CFA Headlines • January 25, 2017

Headlines to include


CFA to Gov. Brown: Student access to Higher Education means more funding, too

CFA is always heartened when a governor says that adhering to state law to protect student access to higher education is important.


Red pen time: CFA president corrects Sac Bee on tuition hikes

CFA President Jennifer Eagan tackled a Sac Bee editorial calling for higher CSU and UC tuition with her own opinion article that appeared on Sunday, Jan. 22.


‘The $48 Fix’ says tuition-free Higher Education is possible

Just two weeks after CFA laid out the urgent need to correct the sharp decline in the state’s per-student funding to the CSU as the student body has become more diverse, a group of academics have released “The $48 Fix.”

This new study that shows that tuition-free public higher education in California is “entirely possible” and would cost the median taxpaying family about $48.


CSU students preparing for CSU Trustees meeting next week

Students for Quality Education have a message for the CSU Trustees next week (Jan 31 and Feb 1)—“The more we pay, the longer we stay.”


CFA members join millions in historic Women’s Marches

CFA members were on the march last weekend, participating in Women’s Marches in Washington DC and throughout California.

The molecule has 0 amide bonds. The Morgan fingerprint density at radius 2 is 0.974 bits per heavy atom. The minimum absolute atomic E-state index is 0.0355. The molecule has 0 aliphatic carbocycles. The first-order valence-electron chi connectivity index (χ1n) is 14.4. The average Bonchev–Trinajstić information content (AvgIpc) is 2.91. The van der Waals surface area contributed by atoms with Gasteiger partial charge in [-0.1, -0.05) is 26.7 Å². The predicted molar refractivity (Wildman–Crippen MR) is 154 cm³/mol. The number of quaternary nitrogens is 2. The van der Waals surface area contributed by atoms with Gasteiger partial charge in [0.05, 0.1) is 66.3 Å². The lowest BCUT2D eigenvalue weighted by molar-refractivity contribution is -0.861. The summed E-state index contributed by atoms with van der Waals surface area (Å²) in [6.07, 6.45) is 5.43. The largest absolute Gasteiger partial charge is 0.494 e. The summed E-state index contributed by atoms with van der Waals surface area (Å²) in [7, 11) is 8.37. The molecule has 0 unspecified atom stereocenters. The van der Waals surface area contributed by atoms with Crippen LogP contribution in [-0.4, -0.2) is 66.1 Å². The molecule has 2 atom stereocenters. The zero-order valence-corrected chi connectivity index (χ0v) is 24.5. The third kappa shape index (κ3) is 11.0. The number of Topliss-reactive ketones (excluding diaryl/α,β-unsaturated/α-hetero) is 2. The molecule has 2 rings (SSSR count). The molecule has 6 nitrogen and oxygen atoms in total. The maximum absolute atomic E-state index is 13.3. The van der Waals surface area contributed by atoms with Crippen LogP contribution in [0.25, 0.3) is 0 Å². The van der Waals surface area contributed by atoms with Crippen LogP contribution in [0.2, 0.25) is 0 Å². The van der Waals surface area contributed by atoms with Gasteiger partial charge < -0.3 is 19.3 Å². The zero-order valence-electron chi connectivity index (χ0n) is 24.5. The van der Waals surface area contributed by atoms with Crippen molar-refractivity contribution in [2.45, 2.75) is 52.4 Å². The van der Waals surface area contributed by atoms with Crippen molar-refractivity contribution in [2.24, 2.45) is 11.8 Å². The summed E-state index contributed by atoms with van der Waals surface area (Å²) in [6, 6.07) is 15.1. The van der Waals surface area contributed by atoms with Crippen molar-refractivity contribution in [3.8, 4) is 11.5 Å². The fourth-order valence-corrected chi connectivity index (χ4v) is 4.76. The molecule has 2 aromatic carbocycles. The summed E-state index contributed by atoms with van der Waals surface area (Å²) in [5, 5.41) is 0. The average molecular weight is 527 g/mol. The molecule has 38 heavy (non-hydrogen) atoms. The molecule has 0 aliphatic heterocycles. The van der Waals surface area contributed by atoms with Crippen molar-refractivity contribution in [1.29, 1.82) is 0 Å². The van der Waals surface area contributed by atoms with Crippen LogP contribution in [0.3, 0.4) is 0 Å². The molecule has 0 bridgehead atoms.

Unions, educators act to oppose Education, Labor cabinet picks

The U.S. Senate’s Health, Education, Labor and Pensions Committee has delayed a vote on the nomination of Betsy DeVos for education secretary to Jan. 31 at 10 am—a week later than originally planned.


Faculty Rights Tip: Writing Rebuttals to Evaluations

By now many campuses are well into their evaluation cycles.

The Faculty Contract provision below applies to all faculty undergoing any form of evaluation, but it is especially timely for probationary faculty applying for tenure or any faculty member up for promotion.

Contract Article15.5 provides that:


Links of the Week • January 25, 2017

America’s Great Working-Class Colleges
The New York Times:
Dozens of colleges are vaulting thousands of low-income students into the middle class and beyond, and yet are being starved of funding. Among them are Cal State LA, Cal Poly Pomona and many other CSU campuses.